As for Mudrikah, his name is ‘Aamir, and it is also narrated to be ‘Amr. It was narrated he is called Mudrikah because he ran after a rabbit and had managed to capture it, so his father, Ilyaas, named him Mudrikah (The Acquirer). Then his father passed the name ‘‘Aamir’ or ‘‘Amr’ to Mudrikah’s brother. There is disagreement as to whether Mudrikah’s brother cooked the rabbit which caused him to be known as ‘at-Taabikhah’ (The Cook).


The Messenger of Allaah’s (salla’Allaahu ‘alayhi wa sallam) mother was:


1) Aaminah al-Qurashiyyah az-Zahriyyah b.
2) Wahb b.
3) ‘Abd al-Manaaf b.
4) Zahrah b.
5) Kilaab b.
6) Murrah b.
7) Ka’ab b.
8 ) Lu’ay b.
9) Ghaalib



[1] Ibn al-Qayyim stated in Zaad al-Ma’aad (71/1), with referencing from my father, ash-Shaykh ‘Abd al-Qaadir al-Arnaa’oot and with the contribution of ash-Shaykh Shu’ayb al-Arnaa’oot: “Up to here it’s known to be accurate and agreed upon by the genealogists, and there is no difference regarding it whatsoever. As for above (‘Adnaan), there remains a difference of opinion.”

al-Haafith Ibn al-Jawzee said in Talqeeh Fuhoom Ahl al-Athar fee ‘Uyoon wa as-Siyar (p8), after mentioning his (salla’Allaahu ‘alayhi wa salam) lineage up to ‘Adnaan: “The genealogists differed in relation to the names between ‘Adnaan and Isma’eel, and perhaps these differences existed due to most of the names being distorted or due to disagreement.

And the substantiation of that was what I saw and took from the works of Abee Muhammad bin as-Samarqandee who said: I took from the works of ‘Alee bin ‘Ubayd al-Koofee, the companion (of companions) of Tha’lab Muhammad bin ‘Abd Allaah. He mentioned the lineage as we did up until ‘Adnaan (and then mentioned) Udad bin Zayd bin Yaqdad bin al-Muqawwam bin Ilyasa’ bin Nabat bin Qeedaar bin Isma’eel bin Ibraheem bin Taarih bin Naahoor bin Shaarookh bin Ar’uoor bin Faaligh bin Aabir bin Shaalikh bin Arfakhashad bin Saam bin Nooh bin Laamik bin Matto’shalakh bin Akhnookh bin Yard (In at-Talqeeh and other authentic books of seerah, ‘bin Barrah’ is mentioned) bin Mahlaayeel bin Qeenan bin Anoos (In the seerah of Ibn Hishaam, ‘bin Yaanish’ is mentioned) bin Sheeth bin Aadam.”

[2] For further reading, look to as-Seerah an-Nabawiyyah by Ibn al-Hishaam (v.1, p. 137-138)

[3] What is mentioned between the two ‘[…]’ is not found in all versions of the text.

[4] For further reading, refer to Jamharah Ansaab al-‘Arab (p.11)

[5] In another version of the text, it mentions ‘al-Qarsh’. Refer to the sayings of Ibn al-Manthoor in Lisaan al-‘Arabi under ‘Qa Ra Sha’ (root word meaning: to crush or grind), it is beneficial.




The following account is taken from Ustaadh Mahmood al-Arnaa’oot’s book, al-Kashkool as-Sagheer:


Ibn al-Atheer

He is Majd ad-Deen Aboo Sa’aadaat al-Mubaarak bin Muhammad bin ‘Abd al-Kareem bin ‘Abd al-Waahid ash-Shaybaanee al-Jazaree and then al-Mawsilee, better known to the linguists, muhaditheen and the historians as Ibn al-Atheer (544 – 606 A.H). Without a doubt he is from the most famous scholars of this ummah, being learned in the sciences of the Arabic language and the noble prophetic hadeeth, he was of those who committed themselves to serving the hadeeth of the Messenger of Allaah (salla’Allaahu ‘alayhi wa sallam).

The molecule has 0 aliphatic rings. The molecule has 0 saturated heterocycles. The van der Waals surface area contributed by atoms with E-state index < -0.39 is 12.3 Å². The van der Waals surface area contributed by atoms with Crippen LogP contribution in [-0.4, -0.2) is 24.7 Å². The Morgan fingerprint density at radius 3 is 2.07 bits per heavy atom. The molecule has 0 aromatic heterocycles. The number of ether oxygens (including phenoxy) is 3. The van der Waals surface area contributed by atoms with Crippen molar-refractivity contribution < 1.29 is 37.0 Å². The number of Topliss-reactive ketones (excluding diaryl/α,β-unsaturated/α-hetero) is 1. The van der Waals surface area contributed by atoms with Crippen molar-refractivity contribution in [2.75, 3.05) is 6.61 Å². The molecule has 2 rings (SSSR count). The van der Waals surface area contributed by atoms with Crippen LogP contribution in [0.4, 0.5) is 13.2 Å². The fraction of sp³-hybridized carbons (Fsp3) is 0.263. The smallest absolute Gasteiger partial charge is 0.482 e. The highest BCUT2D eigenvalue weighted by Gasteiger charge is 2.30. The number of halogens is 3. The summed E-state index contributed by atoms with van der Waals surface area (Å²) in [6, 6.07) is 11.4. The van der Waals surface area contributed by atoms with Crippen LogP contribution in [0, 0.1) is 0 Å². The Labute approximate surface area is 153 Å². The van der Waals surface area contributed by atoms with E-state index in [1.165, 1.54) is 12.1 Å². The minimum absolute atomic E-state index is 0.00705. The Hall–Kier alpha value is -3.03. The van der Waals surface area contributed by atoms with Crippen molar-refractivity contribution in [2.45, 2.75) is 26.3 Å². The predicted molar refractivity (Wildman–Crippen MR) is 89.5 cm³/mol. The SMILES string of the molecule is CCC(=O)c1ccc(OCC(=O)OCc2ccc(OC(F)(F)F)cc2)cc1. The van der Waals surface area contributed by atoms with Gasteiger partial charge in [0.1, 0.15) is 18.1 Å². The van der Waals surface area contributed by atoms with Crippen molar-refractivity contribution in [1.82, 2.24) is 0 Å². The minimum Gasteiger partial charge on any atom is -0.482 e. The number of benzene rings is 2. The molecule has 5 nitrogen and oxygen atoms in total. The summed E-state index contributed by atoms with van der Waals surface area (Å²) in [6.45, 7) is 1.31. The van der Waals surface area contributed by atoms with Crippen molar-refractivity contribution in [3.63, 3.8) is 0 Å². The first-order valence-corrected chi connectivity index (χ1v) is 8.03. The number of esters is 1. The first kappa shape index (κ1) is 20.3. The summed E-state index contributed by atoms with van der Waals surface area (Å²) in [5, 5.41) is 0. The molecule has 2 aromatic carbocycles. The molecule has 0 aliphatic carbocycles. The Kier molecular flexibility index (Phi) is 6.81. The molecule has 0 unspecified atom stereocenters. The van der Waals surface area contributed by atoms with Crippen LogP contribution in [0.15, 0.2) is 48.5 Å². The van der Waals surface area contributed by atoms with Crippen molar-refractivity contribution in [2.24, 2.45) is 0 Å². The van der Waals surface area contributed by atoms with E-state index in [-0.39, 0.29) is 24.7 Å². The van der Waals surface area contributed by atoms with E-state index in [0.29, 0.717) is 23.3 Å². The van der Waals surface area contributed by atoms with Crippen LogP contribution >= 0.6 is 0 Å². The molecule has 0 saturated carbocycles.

He took knowledge from some of the famous scholars in his time, including Sa’eed bin al-Mubaarak, better known as Ibn ad-Dahaan (494 – 569 A.H), and Yahyaa bin Sa’doon al-Qurtubee (486 – 567 A.H).

He was described as being righteous, religiously orthodox, knowledgeable, honest, wise, respected, obedient, a leading figure, a councillor, being pious and spiritual.

Ibn al-Atheer acquired knowledge of the Arabic language, the Qur’aan, grammar, hadeeth and fiqh, and produced such famous works that if they were collaborated with one another they would produce an excellent resourceful library.


Jaami’ al-Usool

One of his greatest valued works is his book, Jaami’ al-Usool fee Ahaadeeth ar-Rasool, which concerns us. It comprises of the Muwatta of Maalik, the Saheeh of al-Bukhaaree, the Saheeh of al-Muslim, the Sunnan of Aboo Dawood, the Sunnan of at-Tirmidhee and the Mujtabaa or Mujtanaa from the Sunnan of an-Nisaaee. The Muwatta of Maalik was chosen to be the 6th book rather than the Sunnan of Ibn Maajah.

He supplemented the index, which is found at the end of the book, with any unfamiliar terms found in certain ahadeeth that were narrated in the book. He also dedicated a specific section to the biographies of those scholars who were mentioned throughout the book. It begins with a brief seerah of the Messenger of Allaah (salla’Allaahu ‘alayhi wa sallam), followed by a brief account of the lives of the Prophets (‘alayhim salaam). It then goes on to relate the lives of the ten promised paradise (‘alayhim ridwaan’Allaah), and then a general account of the scholars, which are assorted in alphabetical order. This section is particularly known for its accuracy as well as being scrupulous in regards to the authenticity of the names, lineages, and the weak narrations.

Ibn al-Atheer introduces his book with a complete introduction to mustalah al-hadeeth as well as an account of the authors of the books which he relied upon. In its entirety, the book itself comprises of 9,523 ahadeeth.